T.S. Eliot

If it is possible to have a “hero” as a writer, then I choose T.S. Eliot as mine. Now being called a “paleo-modernist” (as if he were some class of dinosaur), I believe he speaks to every age that has succeeded him, that his poetry and drama are rich, inspiring literary works, and that the more repeatedly he is read, the more one gains from him, both emotionally and intellectually.

Of late, the emphasis has been on the recently-opened letters that he’d written to Emily Hale (over 1300 of them!), his comments on the eventual publicizing of those letters, and the loss (at his direction) of the letters she wrote to him. He wanted no biography written of him, yet there are a few, the most notable (and well-written) by Peter Ackroyd (T.S. Eliot: A Life, 1984), and Lyndall Gordon (T.S. Eliot: An Imperfect Life, 1998). I hope that these biographies are re-edited one day to reflect the information from the Eliot-Hale letters (which are supposed to be published sometime in 2022, I believe).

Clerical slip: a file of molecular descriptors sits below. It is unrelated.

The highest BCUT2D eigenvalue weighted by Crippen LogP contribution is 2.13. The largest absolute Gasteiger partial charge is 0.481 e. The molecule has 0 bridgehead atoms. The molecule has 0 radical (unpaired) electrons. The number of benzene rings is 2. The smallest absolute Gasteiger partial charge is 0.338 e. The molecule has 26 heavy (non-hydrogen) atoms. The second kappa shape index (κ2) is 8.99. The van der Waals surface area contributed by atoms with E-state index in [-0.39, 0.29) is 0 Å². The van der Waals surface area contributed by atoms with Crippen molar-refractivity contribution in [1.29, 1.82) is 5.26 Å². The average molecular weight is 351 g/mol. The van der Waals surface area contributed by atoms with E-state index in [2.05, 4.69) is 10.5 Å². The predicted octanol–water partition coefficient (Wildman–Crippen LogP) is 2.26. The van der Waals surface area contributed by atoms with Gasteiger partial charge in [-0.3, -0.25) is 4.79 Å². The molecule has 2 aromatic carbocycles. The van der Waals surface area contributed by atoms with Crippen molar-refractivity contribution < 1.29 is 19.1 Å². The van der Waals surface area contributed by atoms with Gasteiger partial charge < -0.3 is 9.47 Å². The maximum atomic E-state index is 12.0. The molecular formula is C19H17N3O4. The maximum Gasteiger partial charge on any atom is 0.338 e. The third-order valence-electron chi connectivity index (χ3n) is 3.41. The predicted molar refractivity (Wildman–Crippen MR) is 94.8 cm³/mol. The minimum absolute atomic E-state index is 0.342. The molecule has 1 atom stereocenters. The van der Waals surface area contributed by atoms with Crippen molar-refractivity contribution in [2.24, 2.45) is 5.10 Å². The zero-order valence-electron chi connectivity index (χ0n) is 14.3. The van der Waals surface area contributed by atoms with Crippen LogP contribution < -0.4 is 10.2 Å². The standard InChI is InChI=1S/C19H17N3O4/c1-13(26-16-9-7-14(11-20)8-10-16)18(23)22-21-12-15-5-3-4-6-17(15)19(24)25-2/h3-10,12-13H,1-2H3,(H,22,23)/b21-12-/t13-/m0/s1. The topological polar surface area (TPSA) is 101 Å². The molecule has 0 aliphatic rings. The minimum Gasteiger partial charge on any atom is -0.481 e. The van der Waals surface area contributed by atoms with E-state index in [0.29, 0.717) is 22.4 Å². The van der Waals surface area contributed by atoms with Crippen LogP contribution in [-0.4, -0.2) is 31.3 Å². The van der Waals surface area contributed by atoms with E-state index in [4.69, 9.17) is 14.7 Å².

Eliot the man was certainly “imperfect” in ways that all of us are – sometimes short-sighted, or petty, or narrow-minded, sometimes cruel, or unsympathetic, or even stupid, but the poet was none of these, even at his worst (I don’t think much of the “Old Possum” stuff). In his critical essays and prose, he shows a more “human” face but less sympathetic to ordinary humanity (perhaps that is what, however, is exactly “human”), and often far too pontifical. But, it’s still T.S. Eliot through and through (never “Tom”). I’m still reading and re-reading his work, and still finding so much to admire and enjoy. One of the best “reading” of Eliot is to listen to recitations of his poetry, whether his own or by others (notably Jeremy Irons). Eliot believed in spoken poetry to convey meaning through sheer sound, not sense; i.e., an initial reliance on phonology rather than morphology. It’s a wonderful way to enjoy his work.

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